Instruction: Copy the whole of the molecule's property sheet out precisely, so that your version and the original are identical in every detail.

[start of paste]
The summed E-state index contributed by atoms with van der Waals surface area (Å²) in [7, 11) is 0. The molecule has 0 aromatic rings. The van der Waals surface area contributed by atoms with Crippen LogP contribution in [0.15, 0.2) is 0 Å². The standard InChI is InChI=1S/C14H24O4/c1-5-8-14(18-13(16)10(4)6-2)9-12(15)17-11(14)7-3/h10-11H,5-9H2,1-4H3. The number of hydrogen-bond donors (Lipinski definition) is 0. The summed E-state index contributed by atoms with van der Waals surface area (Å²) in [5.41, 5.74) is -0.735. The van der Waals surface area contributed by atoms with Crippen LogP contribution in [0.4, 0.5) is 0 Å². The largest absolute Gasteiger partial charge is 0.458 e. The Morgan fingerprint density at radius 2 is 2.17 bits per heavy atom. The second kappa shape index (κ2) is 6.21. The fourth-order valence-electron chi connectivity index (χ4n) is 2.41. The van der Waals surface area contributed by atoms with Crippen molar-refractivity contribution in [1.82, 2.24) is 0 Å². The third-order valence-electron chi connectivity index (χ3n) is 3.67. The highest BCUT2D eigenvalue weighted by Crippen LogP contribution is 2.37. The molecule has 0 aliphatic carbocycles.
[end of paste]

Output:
The summed E-state index contributed by atoms with van der Waals surface area (Å²) in [7, 11) is 0. The molecule has 0 aromatic rings. The van der Waals surface area contributed by atoms with Crippen LogP contribution in [0.15, 0.2) is 0 Å². The standard InChI is InChI=1S/C14H24O4/c1-5-8-14(18-13(16)10(4)6-2)9-12(15)17-11(14)7-3/h10-11H,5-9H2,1-4H3. The number of hydrogen-bond donors (Lipinski definition) is 0. The summed E-state index contributed by atoms with van der Waals surface area (Å²) in [5.41, 5.74) is -0.735. The van der Waals surface area contributed by atoms with Crippen LogP contribution in [0.4, 0.5) is 0 Å². The largest absolute Gasteiger partial charge is 0.458 e. The Morgan fingerprint density at radius 2 is 2.17 bits per heavy atom. The second kappa shape index (κ2) is 6.21. The fourth-order valence-electron chi connectivity index (χ4n) is 2.41. The van der Waals surface area contributed by atoms with Crippen molar-refractivity contribution in [1.82, 2.24) is 0 Å². The third-order valence-electron chi connectivity index (χ3n) is 3.67. The highest BCUT2D eigenvalue weighted by Crippen LogP contribution is 2.37. The molecule has 0 aliphatic carbocycles.